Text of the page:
(Today’s blog post is part of the Blogging From A to Z Challenge during which writers all over the world blog each day in April based on a corresponding letter of the alphabet. These are my personal stories about living with Trigeminal Neuralgia, the most painful diagnosis known to man.)
I no longer weigh myself. I think my scale is buried underneath two boxes of emergency Count Chocula in my pantry. (Don’t judge. They only sell it once a year now.) All I know is that I’m down to three pairs of pants that fit. And really? That’s more information than I need at this point.
I do base my days on a different scale. One that all chronic pain sufferers find all too familiar – the pain scale. You probably know what it is. It’s hanging in many doctor’s offices and on the walls of emergency rooms. It features a happy face that goes from Mr. Delirious (0) to Mr. Depressed (10).
For me, a good day is around a five on the scale – slightly bothersome but not so much to distract me from activities. An phenomenal day is a four. I haven’t had anything lower than that in months. But I have been at the upper end of the scale quite frequently. I have at least two days a week when my pain settles at seven and a couple that are an eight or nine. I’ve never had a pain scale ten day, because I get the sense my pain could actually go higher, so I want to have a way to rate it.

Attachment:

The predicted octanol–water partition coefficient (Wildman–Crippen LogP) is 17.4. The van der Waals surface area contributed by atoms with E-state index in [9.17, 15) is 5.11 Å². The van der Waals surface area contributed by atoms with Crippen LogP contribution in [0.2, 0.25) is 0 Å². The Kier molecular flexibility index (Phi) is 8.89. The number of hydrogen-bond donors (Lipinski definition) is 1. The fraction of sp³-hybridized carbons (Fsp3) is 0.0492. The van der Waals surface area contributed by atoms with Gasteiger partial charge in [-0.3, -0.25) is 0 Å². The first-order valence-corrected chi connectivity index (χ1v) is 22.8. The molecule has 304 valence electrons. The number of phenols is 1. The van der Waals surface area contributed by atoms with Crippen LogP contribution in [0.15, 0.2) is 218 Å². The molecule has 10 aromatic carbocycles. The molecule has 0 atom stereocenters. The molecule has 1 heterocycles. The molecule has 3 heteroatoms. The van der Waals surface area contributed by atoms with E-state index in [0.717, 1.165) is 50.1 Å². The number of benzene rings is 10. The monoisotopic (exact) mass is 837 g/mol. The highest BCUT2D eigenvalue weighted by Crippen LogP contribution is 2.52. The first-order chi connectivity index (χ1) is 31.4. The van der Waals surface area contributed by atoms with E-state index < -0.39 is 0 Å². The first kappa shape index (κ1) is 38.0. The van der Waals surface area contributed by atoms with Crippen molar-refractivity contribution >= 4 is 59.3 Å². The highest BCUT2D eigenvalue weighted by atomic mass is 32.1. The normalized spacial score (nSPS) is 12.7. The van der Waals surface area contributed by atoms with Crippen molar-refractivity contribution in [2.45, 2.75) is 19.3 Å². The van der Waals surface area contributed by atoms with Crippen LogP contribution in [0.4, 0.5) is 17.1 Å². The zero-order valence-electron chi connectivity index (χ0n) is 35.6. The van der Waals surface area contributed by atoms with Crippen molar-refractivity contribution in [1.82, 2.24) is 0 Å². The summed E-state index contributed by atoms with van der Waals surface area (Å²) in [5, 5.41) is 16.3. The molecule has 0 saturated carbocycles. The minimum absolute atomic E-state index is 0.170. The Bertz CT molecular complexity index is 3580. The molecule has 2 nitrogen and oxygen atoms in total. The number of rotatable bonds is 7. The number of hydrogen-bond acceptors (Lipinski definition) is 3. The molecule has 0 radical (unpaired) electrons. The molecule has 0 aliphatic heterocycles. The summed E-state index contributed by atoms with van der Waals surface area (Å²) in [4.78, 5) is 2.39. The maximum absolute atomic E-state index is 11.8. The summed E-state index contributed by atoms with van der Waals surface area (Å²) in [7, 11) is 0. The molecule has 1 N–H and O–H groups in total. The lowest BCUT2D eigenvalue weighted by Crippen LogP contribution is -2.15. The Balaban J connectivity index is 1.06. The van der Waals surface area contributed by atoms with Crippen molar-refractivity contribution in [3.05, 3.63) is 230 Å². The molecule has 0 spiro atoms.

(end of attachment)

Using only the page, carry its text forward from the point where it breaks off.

But therein lies the rub with the ol’ pain scale. It’s completely subjective and because of that, I think the tendency of the medical community is to assume people overestimate their pain. And honestly, how can someone dispute that philosophy? I’d like to think that I’m a good little soldier, that I have a higher-than-average pain threshold, but I don’t really know. What if I’m really a wimp? What if I have the tolerance of a superhero? That would be kind of awesome. I could get a cool catsuit in leather or latex. No…wait…that would just serve to validate why I only have three pairs of pants that still fit. I guess I’ll just have to be content with where I am right now – like Mr. Indifferent Face (5) on the pain scale.